Do mice use their high-pitched vocalizations to communicate, just as people use speech? It’s not likely, according to an unpublished study of deaf mice presented yesterday at the 2014 Society for Neuroscience annual meeting in Washington, D.C.
The question is key for autism research, given the swelling number of mouse models of the disorder. Many of these models show abnormal ultrasonic vocalization patterns, which some say are akin to the communication problems of people with the disorder.
“Humans, when they see each other, talk; mice, when you put them together, vocalize in the ultrasonic range. There’s an intuitive connection there,” says Mu Yang, assistant adjunct professor of psychiatry at the University of California, Davis, who presented the new findings. “But we have to be careful when we make this link,” she says, because this science is in its infancy.
Yang’s study began serendipitously when her team was characterizing the behaviors of mice missing one copy of 16p11.2, a chromosomal region that has been tied to autism and other neurodevelopmental disorders. The researchers were shocked to realize, while testing for startle responses to loud sounds, that the animals can’t hear. “These animals are stone deaf,” Yang says.
That unexpected deafness presented an opportunity to better understand the nature of mouse cries.
Yang placed a male 16p mouse in a chamber with a female. In normal mice, this interaction prompts the male to emit vocalizations, but the 16p mutants cry much less, Yang says. “You could say, ‘Well, they’re smaller, they’re deaf, of course there’s something wrong with them,’” she says.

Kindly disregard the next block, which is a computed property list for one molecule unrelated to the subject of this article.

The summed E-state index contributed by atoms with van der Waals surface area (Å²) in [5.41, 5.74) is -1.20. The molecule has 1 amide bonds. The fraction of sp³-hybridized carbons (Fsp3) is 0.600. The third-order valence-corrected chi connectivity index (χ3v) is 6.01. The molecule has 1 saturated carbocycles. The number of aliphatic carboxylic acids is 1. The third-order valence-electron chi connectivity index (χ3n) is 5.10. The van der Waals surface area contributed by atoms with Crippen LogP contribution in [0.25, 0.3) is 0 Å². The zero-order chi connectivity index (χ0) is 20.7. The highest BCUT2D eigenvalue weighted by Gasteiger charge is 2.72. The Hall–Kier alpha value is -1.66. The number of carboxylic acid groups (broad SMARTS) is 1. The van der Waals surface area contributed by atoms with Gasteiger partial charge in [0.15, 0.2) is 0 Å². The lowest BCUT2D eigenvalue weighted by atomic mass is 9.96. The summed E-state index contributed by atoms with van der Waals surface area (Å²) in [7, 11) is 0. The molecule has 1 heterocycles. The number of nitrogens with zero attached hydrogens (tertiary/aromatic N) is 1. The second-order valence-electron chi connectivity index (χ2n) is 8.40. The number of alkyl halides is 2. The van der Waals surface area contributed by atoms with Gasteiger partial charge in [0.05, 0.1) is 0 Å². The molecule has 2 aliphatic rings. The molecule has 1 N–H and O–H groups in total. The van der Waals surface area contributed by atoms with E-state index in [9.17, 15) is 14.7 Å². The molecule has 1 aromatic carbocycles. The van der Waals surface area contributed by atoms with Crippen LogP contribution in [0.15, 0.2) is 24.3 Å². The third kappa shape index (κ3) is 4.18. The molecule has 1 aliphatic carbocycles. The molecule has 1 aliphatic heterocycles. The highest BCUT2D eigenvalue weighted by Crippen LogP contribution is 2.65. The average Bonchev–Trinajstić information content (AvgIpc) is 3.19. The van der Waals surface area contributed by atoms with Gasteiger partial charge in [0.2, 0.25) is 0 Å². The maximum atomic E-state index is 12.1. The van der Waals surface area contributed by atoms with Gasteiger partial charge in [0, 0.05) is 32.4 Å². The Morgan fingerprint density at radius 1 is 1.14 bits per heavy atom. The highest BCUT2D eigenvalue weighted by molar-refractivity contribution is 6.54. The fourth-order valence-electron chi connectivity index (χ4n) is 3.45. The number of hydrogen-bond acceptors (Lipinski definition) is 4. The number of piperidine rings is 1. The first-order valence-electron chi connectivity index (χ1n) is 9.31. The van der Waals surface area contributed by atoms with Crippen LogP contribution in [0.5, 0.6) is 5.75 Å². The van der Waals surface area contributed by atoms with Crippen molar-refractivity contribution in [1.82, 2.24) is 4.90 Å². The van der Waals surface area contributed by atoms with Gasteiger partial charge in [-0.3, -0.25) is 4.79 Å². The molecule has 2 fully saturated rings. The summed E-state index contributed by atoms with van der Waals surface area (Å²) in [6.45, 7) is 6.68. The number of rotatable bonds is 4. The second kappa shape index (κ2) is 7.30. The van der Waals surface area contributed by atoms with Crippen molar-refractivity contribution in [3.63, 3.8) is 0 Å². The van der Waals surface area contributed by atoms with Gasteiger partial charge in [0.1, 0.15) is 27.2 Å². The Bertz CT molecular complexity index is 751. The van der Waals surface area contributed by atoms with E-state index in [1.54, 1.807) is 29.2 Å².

Interestingly, though, when Yang took the female out of the cage for a few minutes and then returned her, the 16p mutant made just as many vocalizations as control mice. That means, Yang says, that “whatever apparatus they need for emitting vocalizations is there.”
What’s more, the vocalization repertoire, or the range of sounds the animals make, is similar between 16p mice and controls, Yang says. This suggests that mouse vocalizations are largely instinctive, Yang says, rather than intentional, reciprocal communication as speech is in people.
“Some people will hate me for saying this because there’s a huge controversy out there,” she adds. For example, a 2012 study found that mice adjust their calls depending on what other mice they’re housed with.
When studying autism mouse models, researchers should be cautious in interpreting their results, Yang says. “Just because we get less calls, or different calls, does not mean we have a model for a communication deficit.”
One caveat to the study is that Yang does not know whether the mice are born deaf or lose their hearing over the course of early development. If the latter is true, then it’s possible that the animals learned some of their vocalization behaviors before going deaf.
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